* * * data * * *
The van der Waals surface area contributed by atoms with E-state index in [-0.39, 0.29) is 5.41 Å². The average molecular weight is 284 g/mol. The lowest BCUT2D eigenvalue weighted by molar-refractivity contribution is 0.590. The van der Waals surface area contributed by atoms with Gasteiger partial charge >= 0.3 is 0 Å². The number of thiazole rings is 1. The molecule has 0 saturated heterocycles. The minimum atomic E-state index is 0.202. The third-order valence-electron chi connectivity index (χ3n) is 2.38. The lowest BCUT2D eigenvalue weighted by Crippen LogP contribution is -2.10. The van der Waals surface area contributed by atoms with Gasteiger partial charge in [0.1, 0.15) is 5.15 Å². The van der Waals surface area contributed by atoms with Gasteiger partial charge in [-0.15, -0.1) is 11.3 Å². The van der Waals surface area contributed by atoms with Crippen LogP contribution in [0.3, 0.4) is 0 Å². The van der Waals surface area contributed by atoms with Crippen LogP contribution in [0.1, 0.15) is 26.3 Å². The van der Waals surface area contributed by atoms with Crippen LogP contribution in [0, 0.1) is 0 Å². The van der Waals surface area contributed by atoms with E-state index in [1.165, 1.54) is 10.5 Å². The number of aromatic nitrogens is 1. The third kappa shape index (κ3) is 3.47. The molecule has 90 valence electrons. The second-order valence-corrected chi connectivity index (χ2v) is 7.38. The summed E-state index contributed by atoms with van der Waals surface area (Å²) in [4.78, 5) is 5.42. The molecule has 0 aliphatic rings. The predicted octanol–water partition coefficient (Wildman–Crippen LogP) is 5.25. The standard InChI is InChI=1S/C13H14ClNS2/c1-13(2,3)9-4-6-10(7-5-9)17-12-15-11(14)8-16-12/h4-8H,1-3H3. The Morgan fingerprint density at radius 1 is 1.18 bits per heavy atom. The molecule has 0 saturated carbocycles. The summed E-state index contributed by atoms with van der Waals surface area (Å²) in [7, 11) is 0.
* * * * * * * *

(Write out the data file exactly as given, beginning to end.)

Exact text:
The van der Waals surface area contributed by atoms with E-state index in [-0.39, 0.29) is 5.41 Å². The average molecular weight is 284 g/mol. The lowest BCUT2D eigenvalue weighted by molar-refractivity contribution is 0.590. The van der Waals surface area contributed by atoms with Gasteiger partial charge >= 0.3 is 0 Å². The number of thiazole rings is 1. The molecule has 0 saturated heterocycles. The minimum atomic E-state index is 0.202. The third-order valence-electron chi connectivity index (χ3n) is 2.38. The lowest BCUT2D eigenvalue weighted by Crippen LogP contribution is -2.10. The van der Waals surface area contributed by atoms with Gasteiger partial charge in [0.1, 0.15) is 5.15 Å². The van der Waals surface area contributed by atoms with Gasteiger partial charge in [-0.15, -0.1) is 11.3 Å². The van der Waals surface area contributed by atoms with Crippen LogP contribution in [0.3, 0.4) is 0 Å². The van der Waals surface area contributed by atoms with Crippen LogP contribution in [0.1, 0.15) is 26.3 Å². The van der Waals surface area contributed by atoms with Crippen LogP contribution in [0, 0.1) is 0 Å². The van der Waals surface area contributed by atoms with E-state index in [1.165, 1.54) is 10.5 Å². The number of aromatic nitrogens is 1. The third kappa shape index (κ3) is 3.47. The molecule has 90 valence electrons. The second-order valence-corrected chi connectivity index (χ2v) is 7.38. The summed E-state index contributed by atoms with van der Waals surface area (Å²) in [4.78, 5) is 5.42. The molecule has 0 aliphatic rings. The predicted octanol–water partition coefficient (Wildman–Crippen LogP) is 5.25. The standard InChI is InChI=1S/C13H14ClNS2/c1-13(2,3)9-4-6-10(7-5-9)17-12-15-11(14)8-16-12/h4-8H,1-3H3. The Morgan fingerprint density at radius 1 is 1.18 bits per heavy atom. The molecule has 0 saturated carbocycles. The summed E-state index contributed by atoms with van der Waals surface area (Å²) in [7, 11) is 0.